So I can testify that I am utterly baffled by these overprotective mothers who lug around their large cabooses drowning in perfume as if to compensate for the disaster their bodies have become, who have always pointed at my lifestyle as though it were forged in the image of a devil. To me, dressing a kid in a helmet to ride a bicycle down the street is too much. To not let a kid fall down and bump their head or know what it feels like to see the life blood of your body running out before you, forcing you to act quickly to stop it, those are the experiences that make good, strong adults. Pain builds character, and I’d never consider going back in time to avoid any of it.
“The lawsuit culture, the cry-baby teachers, the political looters” I wrote in my notebook that day at the bus accident would all grow up fat, ugly, and socially neurotic. They spent too much time after the accident looking for someone to pity them for their experience, and they would carry that trait into their adult lives and their kids would hate them for it, because kids want to be stimulated. They don’t want to be safe!
Over the last couple decades as parents have divorced with increasing frequency and father number 2 or 3 move in and out of a child’s life so schools have taken up the extra slack of this cultural breakdown, and the teachers out of fear of litigation from neurotic parents have become neurotic themselves and suddenly we have a culture terrified of any danger, so much so that they will throw enormous sums of money at police, firefighters and the like because they live a fearful life and have no way to understand the value of the danger in those positions. The belief is that money will close the gap of understanding is one for fools.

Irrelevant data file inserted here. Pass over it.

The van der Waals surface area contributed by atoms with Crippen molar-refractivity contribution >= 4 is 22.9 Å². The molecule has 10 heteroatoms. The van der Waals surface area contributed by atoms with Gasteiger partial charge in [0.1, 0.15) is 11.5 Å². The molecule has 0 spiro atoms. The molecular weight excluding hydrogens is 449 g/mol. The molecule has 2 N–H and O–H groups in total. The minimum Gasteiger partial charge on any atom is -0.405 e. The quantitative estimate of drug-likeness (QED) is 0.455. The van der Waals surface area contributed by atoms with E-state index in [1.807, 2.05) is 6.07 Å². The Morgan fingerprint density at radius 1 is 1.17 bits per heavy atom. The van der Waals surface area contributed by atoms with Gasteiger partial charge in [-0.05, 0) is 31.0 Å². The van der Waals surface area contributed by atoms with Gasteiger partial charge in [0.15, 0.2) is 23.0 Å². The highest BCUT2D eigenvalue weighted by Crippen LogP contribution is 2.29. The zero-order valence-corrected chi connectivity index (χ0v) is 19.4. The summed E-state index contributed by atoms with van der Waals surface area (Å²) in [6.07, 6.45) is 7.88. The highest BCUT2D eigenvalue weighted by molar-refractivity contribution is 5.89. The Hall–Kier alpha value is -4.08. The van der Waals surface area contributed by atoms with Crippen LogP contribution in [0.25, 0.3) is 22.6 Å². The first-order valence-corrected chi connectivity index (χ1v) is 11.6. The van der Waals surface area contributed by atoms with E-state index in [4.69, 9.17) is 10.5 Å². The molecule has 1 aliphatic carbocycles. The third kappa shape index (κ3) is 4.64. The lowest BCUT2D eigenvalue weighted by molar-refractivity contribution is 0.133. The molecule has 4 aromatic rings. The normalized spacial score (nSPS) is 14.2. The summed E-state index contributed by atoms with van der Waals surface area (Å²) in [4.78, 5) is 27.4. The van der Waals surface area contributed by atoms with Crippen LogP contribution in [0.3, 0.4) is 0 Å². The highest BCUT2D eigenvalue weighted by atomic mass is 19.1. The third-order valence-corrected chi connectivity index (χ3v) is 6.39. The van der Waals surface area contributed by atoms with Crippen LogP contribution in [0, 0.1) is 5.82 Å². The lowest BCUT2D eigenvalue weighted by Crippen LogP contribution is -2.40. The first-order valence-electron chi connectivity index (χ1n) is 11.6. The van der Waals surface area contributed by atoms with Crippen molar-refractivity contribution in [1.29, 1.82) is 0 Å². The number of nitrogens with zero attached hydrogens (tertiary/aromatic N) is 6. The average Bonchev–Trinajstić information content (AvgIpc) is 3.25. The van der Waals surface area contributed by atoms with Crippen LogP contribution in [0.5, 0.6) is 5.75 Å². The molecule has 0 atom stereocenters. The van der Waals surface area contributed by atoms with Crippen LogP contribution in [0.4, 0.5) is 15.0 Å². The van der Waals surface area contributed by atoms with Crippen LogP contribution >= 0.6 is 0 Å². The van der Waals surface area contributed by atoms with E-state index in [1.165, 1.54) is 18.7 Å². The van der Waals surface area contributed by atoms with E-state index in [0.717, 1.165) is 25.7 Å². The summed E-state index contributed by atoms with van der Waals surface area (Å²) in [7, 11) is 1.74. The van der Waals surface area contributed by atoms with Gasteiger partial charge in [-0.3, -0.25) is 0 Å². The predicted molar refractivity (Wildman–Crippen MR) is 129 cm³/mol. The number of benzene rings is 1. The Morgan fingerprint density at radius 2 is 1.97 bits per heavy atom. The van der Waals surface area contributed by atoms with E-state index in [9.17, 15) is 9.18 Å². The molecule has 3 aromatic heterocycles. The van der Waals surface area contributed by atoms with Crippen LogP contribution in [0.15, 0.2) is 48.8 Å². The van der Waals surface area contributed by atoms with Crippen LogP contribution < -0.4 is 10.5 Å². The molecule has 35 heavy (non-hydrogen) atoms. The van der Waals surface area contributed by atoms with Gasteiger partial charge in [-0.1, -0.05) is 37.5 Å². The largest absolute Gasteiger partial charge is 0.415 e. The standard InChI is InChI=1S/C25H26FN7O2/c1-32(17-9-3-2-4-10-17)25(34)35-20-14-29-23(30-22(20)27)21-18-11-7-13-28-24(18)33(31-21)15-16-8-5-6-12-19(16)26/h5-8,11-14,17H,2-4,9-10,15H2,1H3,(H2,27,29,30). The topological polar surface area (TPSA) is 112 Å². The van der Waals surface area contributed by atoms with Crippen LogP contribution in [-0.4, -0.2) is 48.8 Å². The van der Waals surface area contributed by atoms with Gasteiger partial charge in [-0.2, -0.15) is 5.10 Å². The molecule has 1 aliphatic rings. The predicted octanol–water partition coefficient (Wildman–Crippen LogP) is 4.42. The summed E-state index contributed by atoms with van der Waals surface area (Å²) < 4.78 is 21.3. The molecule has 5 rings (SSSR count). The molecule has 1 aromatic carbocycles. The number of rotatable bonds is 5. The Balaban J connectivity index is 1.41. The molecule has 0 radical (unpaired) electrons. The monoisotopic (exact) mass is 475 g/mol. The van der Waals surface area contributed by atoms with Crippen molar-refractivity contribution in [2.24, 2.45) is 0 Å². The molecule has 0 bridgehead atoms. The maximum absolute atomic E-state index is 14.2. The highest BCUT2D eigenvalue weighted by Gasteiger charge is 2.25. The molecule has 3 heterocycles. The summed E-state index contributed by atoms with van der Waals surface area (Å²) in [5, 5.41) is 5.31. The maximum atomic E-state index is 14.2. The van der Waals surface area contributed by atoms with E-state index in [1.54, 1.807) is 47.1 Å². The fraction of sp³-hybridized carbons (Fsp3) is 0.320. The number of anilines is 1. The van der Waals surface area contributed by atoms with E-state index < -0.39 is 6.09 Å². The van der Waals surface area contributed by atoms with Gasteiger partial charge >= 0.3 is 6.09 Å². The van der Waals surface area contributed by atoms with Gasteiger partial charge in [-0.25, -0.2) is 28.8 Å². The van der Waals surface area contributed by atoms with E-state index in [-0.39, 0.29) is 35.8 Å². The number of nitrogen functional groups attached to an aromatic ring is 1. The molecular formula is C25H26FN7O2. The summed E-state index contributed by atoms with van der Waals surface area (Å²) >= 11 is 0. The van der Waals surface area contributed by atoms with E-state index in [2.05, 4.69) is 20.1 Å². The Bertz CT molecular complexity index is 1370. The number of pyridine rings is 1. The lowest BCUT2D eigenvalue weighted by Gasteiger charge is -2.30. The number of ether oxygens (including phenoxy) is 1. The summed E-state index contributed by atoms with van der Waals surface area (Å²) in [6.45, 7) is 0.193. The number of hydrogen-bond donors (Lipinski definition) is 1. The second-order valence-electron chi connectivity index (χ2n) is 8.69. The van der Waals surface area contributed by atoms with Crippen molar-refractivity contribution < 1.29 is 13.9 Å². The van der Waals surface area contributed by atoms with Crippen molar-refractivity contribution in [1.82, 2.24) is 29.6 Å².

I knew a kid years ago who wet his pants because a lightning bolt struck a tree near where we were playing. He was one whose parents sheltered him incredibly, to the point of neurosis, and of course that kid had difficulty recovering from those limitations when manhood came calling. I used to feel sorry for him, because he didn’t know what it felt like to live a life without fear, because his fears had been conquered. His parents instead taught him that fear was good, and that if he was afraid, then there must be a good reason for it. Bad advice!
Living without fear is the first aspect of a free existence, even before financial security. It is the obligation of childhood to arrive at manhood with as little fear as possible, but unfortunately our current culture actually celebrates neurosis, and belittles the FEARLESS! What an upside down world.
So I felt a twang of pity for all those poor kids who watched the adults in charge of their lives postpone school because an evil fog had cast itself across the land. I realized that a robbery had taken place, all in the name of “SAFETY.” Those children had been denied a mysterious journey through the masked landscape of their familiar routes to see the world differently, and to compare those differences with their everyday route. For it is an important lesson to see how different something you think you know well can look when the elements upon which you see it change. And those kids were denied that experience. Instead, they stayed safe in their homes waiting for the fog to clear and the opportunity for adventure to pass, as the thief went with it into the rising sun of an autumn morning.
Safety had just weakened the next generation proportionally.